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SOC 10000 (30)
Chapter 5

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Purdue University
SOC 10000
Steven Hillis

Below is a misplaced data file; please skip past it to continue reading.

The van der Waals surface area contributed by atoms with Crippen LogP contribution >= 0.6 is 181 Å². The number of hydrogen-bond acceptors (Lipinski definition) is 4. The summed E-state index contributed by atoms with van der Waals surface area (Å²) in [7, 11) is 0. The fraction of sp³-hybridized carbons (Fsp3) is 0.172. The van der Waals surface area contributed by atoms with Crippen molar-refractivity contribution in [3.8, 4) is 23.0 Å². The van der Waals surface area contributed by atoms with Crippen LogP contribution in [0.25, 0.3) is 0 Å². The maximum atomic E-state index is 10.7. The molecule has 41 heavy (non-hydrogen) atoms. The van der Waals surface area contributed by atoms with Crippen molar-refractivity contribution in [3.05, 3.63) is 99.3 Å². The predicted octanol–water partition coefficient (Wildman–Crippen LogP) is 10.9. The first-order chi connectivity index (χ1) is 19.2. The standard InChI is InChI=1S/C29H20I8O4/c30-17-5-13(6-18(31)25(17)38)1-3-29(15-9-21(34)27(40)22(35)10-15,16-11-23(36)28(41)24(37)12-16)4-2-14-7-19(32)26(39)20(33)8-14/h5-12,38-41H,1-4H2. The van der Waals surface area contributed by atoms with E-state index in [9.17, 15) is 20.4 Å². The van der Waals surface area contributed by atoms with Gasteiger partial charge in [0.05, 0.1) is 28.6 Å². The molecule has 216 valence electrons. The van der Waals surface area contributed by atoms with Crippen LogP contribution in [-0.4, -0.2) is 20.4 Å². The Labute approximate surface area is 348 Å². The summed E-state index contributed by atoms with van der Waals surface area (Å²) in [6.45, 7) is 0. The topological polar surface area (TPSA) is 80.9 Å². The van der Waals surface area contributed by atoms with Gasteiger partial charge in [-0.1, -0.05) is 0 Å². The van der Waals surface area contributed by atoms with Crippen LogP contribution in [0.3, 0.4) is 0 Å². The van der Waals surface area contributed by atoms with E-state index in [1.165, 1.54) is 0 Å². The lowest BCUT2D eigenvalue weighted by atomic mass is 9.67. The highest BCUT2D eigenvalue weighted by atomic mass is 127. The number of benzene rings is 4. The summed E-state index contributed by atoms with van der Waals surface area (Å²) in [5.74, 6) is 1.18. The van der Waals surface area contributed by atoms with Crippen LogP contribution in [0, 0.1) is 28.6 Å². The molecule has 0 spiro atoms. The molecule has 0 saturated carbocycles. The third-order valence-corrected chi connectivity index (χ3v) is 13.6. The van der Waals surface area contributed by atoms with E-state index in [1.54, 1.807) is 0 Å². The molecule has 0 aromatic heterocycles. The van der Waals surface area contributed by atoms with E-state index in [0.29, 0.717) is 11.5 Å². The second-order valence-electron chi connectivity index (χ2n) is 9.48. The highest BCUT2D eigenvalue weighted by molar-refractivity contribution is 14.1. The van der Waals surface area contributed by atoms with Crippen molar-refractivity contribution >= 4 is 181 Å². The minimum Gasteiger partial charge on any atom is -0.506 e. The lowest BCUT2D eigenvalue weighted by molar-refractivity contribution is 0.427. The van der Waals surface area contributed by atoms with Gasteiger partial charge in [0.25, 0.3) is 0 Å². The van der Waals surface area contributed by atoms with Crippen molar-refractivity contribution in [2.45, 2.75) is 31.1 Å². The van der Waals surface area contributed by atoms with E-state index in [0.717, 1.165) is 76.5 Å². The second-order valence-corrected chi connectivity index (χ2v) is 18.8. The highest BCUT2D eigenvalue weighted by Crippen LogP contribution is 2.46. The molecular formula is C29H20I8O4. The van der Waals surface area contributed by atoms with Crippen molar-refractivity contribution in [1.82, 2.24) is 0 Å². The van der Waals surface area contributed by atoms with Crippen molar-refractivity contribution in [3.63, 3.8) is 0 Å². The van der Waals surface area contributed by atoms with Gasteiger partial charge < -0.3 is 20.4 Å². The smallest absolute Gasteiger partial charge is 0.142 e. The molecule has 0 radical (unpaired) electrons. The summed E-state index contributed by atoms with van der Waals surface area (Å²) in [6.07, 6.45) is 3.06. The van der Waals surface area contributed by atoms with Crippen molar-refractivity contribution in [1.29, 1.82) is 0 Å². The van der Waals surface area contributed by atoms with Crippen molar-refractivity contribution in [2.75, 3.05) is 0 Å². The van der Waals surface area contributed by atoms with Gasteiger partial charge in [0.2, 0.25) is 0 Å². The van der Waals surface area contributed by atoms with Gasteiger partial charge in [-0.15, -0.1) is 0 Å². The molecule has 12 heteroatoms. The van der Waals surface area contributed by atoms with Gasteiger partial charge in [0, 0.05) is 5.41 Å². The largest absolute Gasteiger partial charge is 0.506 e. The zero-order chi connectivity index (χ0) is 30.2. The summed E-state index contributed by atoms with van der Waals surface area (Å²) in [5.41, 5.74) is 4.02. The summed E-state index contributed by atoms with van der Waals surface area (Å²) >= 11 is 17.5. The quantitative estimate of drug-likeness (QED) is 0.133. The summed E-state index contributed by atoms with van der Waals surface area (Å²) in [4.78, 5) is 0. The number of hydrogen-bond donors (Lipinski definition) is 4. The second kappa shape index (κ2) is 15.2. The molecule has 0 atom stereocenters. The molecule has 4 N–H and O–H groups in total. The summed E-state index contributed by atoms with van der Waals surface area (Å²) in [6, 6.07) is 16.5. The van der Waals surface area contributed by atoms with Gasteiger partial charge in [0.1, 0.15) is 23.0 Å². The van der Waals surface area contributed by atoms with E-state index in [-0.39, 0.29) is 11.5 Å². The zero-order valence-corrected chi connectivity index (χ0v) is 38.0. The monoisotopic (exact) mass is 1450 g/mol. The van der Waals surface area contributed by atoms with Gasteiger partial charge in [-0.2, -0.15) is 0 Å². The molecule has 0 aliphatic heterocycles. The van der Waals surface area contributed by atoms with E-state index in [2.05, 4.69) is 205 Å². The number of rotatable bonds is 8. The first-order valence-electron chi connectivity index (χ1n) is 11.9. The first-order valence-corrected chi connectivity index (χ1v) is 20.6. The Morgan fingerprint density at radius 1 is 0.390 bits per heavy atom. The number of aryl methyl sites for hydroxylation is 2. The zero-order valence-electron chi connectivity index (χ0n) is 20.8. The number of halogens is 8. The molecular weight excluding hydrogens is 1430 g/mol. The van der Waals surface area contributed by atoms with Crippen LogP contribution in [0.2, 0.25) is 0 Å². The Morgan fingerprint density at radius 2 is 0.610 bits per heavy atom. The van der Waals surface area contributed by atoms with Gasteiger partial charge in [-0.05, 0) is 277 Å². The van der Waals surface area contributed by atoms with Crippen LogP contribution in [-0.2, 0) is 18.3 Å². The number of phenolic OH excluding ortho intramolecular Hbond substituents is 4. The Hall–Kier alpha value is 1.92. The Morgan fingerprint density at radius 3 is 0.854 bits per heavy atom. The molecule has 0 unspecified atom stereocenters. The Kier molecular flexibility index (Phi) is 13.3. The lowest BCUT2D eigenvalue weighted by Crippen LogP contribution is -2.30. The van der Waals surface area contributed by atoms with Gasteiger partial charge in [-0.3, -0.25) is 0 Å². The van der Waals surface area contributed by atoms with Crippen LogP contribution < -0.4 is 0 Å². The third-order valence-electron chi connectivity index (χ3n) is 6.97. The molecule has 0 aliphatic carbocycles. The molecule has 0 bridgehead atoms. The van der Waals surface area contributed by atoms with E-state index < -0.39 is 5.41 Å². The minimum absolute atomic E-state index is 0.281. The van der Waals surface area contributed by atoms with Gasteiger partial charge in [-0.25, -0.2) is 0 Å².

Social Interaction, Social Structure and Groups Saturday, March 1, 2014 5:33 PM I. Social Interaction: The way people respond to one another. a. Response to someone's behavior is based on the meaning we attach to his or her actions. b. Reflect the norms and values of the dominant culture and our socialization experiences within that culture. II. Social Structure: The way society is organized into predictable relationships, work together. III. Elements of Social Structure - Structures Come in Different Forms Including: a. Statuses - Refer to any of the full range of socially defined positions within a large group of society, from the lowest to the highest. i. Ascribed Statuses: Assigned to a person by society without regard for the person's unique talents or characteristics. 1) Generally takes place at birth. 2) Ex. Racial background, gender, age etc. 3) Associated with conflict theory since they often confer privileges or reflect a person's membership in a subordinate group. ii. Achieved Statuses: Comes mostly through our own efforts. 1) Ascribed statuses heavily influence achieved statuses. iii. Master Statuses: A status that dominates others and thereby determines a person's general position in society. b. Social Roles - A set of expectations for people who occupy a given social position or status. i. Role Conflict - Occurs when incompatible expectations arise from two or more social positions held by the same person. 1) Fulfillment of the roles associated with one status may directly violate the roles linked to a second status. ii. Role Strain - Describe the difficulty that arises when the same social position imposes conflicting demands and expectations. iii. Role Exit - Describe the process of disengagement from a role that is central to one's self-identity in order to establish a new role and identity. 1) Ebaugh's four-stage model of role exit: a) Doubt b) Search for alternatives c) Action stage or departure d) Creation of a new identity c. Groups - Any number of people with similar norms, values, and expectations who interact with one another on a regular basis. i. Primary vs. Secondary Groups 1) Primary group - Refers to a small group characterized by intimate, face-to- face association and cooperation. 2) Secondary group - Refers to a formal, impersonal group in which there is little social intimacy or mutual understanding. Primary Group Secondary Group Generally small Usually large Relatively long period of Relatively short in duration, often interaction temporary Intimate, face-to-face Little social intimacy or mutual association understanding association understanding Some emotional depth to Relationships generally superficial relationships Cooperative, friendly More formal and impersonal ii. In-groups, Out-groups, and Intergroup Relations 1) In-group - Defined as any group or category to which people feel they belong. a) In-group members typically feel distinct and superior, seeing themselves as better than people in the out-group. 2) Out-group - A group or category to which people feel they don't belong. iii. Reference Groups - Any group that individuals use as a standard for evaluating themselves and their own behavior. 1) Serve a normative function by setting and enforcing standards of conduct and belief. 2) May help the process of anticipatory socialization. iv. Exclusion and Group Boundaries d. Social Institutions - Organized patterns of beliefs and behavior centered on basic social needs. i. Functionalists Perspective 1) Replacing personnel 2) Teaching new recruits 3) Producing and distributing goods and services 4) Preserving order 5) Providing and maintaining a sense of purpose ii. Conflict Perspective 1) Social institutions have an inherently conservative nature.
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